Back/spine problems are extremely common, affecting about 30% of persons over age 45. Although prevalence has remained steady for nearly three decades, rates of spinal surgery, injections, advanced imaging and physical therapy to treat back/spine disorders have increased significantly, suggesting that treatment of back/spine problems has become more resource intensive. Moreover, there is considerable geographic variation in spinal surgery, which does not appear to be justified by clinical or scientific evidence. Possible explanations include lack of clear practice guidelines, financial incentives to perform more surgery and differences in clinical training. No studies investigate whether more resource intensive treatments and higher spending, either over time or across areas, result in better patient outcomes. Given the expected growth in the number of Medicare beneficiaries and expenditures, it is critical to evaluate the efficiency of Medicare's spending for back/spine problems. This project poses two research questions. The first addresses whether financial incentives linked to physician ownership of either specialty hospitals or ambulatory surgery centers (ASCs) affect patterns of care for Medicare beneficiaries with back/spine disorders. Specifically, do Medicare back/spine patients treated by physicians with an apparent financial interest in specialty hospitals or ASCs have higher expenditures than other Medicare back/spine patients? Second, if these Medicare patients do receive more intensive treatment for their back/spine problems, do they have better health outcomes, controlling for baseline health status and other sociodemographic characteristics? The project will examine these significant policy questions using the Medicare Current Beneficiary Surveys linked to Medicare claims data spanning the years 2002- 2007. The analysis will compare Medicare beneficiaries with back/spine problems treated by three types of providers: 1) physicians with financial interests (relationships) in specialty hospitals or ASCs;2) physicians who are employed by a hospital or health system;and 3) physicians who have no direct financial relationship with a specialty hospital or ASC.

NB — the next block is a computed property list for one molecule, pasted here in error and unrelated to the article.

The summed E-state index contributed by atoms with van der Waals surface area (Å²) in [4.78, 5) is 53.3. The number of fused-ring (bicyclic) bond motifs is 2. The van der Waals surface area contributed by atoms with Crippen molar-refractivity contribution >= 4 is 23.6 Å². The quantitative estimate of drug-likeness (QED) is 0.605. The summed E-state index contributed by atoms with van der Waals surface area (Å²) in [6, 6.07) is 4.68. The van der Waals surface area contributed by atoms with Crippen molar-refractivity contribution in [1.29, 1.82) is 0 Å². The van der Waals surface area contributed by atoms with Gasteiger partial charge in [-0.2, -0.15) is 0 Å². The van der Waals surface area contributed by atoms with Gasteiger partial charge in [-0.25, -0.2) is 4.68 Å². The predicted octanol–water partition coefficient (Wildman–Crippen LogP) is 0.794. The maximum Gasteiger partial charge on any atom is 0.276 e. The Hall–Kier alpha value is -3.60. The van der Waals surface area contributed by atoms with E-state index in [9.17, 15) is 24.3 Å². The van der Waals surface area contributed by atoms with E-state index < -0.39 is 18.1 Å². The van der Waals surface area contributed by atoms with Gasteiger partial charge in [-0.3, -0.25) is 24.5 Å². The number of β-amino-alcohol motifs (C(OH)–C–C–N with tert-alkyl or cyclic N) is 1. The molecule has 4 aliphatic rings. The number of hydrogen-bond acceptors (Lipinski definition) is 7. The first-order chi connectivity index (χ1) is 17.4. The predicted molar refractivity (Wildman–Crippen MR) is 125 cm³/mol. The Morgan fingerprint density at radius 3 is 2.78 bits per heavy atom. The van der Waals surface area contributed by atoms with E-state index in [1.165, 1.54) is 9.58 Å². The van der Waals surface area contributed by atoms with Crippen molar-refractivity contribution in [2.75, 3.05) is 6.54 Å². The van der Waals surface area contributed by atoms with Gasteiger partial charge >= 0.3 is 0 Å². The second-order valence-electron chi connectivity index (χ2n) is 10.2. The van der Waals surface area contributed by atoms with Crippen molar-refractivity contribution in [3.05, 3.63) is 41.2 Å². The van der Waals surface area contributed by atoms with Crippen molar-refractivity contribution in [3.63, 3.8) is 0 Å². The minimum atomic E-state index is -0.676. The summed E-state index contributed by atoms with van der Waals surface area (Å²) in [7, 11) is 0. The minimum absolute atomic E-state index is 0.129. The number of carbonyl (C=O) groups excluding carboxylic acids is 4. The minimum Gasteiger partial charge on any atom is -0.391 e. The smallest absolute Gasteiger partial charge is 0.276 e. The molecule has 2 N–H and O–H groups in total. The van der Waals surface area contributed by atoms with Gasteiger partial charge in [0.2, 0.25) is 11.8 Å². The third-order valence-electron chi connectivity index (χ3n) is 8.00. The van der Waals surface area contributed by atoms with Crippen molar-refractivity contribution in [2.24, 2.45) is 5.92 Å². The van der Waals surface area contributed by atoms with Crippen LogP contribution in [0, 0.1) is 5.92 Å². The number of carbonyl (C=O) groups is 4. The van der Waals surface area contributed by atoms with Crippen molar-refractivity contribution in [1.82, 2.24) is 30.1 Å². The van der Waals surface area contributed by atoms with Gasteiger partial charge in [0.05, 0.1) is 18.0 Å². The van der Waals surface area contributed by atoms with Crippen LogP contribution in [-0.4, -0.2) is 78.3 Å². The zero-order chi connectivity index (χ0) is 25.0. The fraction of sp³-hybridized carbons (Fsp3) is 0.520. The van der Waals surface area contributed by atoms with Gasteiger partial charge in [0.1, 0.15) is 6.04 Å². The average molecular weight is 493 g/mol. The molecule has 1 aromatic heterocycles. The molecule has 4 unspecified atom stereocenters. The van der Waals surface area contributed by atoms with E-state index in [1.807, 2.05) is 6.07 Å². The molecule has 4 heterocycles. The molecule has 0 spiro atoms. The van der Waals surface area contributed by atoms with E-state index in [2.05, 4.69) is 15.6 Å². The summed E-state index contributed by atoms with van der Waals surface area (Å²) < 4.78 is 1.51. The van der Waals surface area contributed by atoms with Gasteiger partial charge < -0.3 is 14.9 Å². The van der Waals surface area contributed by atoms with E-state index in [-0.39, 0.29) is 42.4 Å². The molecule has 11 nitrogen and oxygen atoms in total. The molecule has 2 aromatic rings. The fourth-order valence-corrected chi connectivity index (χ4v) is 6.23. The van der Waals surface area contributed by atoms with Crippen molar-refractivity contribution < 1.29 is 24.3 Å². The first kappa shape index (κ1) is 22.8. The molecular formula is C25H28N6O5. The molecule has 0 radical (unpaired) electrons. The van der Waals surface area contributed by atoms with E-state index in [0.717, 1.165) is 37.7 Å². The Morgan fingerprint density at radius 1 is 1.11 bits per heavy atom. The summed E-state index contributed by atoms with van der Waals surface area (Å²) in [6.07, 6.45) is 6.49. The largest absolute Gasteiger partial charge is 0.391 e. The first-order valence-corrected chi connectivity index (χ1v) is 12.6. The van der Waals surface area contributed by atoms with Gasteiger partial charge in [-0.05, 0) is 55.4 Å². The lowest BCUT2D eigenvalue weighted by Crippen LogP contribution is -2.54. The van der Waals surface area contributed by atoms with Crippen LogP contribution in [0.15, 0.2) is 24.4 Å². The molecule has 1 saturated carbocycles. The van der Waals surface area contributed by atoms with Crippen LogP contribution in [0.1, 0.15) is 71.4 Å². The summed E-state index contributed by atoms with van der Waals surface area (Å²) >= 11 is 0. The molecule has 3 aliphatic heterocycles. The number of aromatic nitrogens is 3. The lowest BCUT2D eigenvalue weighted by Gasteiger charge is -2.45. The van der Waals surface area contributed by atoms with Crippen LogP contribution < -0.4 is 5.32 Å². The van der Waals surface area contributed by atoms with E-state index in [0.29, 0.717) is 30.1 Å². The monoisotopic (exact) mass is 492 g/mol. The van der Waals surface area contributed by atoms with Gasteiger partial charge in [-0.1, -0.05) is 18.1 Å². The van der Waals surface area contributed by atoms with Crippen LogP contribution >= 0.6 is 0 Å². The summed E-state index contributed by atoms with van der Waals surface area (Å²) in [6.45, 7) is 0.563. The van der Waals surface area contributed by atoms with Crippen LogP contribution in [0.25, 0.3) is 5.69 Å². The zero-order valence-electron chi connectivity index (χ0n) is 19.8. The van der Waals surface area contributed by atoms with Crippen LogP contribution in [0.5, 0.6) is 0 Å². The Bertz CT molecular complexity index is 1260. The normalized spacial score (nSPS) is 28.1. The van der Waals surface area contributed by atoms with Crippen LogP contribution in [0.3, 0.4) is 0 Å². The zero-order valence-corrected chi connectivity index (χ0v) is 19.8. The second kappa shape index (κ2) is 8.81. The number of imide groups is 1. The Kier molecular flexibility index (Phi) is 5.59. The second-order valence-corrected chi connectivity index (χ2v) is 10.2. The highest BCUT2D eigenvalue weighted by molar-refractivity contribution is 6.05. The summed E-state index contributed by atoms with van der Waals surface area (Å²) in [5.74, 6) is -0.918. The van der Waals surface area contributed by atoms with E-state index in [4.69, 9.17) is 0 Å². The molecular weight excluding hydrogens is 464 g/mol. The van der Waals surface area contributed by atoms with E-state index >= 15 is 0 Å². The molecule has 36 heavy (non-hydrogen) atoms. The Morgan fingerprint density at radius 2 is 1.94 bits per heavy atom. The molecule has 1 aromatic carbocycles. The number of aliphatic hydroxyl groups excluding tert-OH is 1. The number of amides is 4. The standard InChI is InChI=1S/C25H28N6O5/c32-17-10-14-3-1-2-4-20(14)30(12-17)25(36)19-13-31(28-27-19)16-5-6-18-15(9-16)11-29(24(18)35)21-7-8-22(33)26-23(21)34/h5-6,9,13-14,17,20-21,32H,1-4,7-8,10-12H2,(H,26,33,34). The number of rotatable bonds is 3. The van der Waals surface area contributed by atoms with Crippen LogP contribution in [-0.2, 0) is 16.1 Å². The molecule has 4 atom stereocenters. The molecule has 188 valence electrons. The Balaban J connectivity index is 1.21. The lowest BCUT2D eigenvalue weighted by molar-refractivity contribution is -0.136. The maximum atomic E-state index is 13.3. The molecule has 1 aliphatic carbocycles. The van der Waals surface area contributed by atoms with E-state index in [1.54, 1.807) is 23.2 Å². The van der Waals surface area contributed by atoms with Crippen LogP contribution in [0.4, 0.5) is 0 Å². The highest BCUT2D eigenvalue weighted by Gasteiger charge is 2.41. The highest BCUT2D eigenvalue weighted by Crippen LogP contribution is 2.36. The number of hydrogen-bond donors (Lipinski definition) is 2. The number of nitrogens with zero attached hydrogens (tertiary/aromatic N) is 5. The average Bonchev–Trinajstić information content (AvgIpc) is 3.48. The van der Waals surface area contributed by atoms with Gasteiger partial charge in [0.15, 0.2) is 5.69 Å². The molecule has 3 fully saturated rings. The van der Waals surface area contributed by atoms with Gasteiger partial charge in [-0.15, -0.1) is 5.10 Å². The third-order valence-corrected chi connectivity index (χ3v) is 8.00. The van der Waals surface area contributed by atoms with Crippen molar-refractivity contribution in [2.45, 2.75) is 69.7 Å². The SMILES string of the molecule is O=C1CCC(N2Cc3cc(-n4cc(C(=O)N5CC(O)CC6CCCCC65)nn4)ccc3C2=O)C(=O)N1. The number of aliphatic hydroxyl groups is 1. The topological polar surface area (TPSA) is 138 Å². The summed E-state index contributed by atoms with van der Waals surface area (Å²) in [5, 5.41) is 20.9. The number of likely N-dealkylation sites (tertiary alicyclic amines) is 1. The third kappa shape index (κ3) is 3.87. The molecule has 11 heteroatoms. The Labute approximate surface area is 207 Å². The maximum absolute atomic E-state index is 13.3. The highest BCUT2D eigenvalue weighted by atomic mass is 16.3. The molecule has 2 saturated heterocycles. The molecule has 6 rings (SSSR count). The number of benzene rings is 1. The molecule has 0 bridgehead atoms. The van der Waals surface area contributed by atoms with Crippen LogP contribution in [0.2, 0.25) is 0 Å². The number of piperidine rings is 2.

The findings will provide new insights on a critical health policy issue-whether greater resource intensity is associated with improvements in health and overall functioning. The results will indicate whether financial incentives result in higher spending per beneficiary and if so, whether such expenditures represent inefficiency, where the costs exceed the benefits, or represent a health-spending tradeoff. Such information will be of significant value to government and private payers, employers and consumers who are concerned about escalating health care spending and insurance premiums. Moreover, such information will be highly relevant regarding the ongoing debate over how to control Medicare and other health care spending.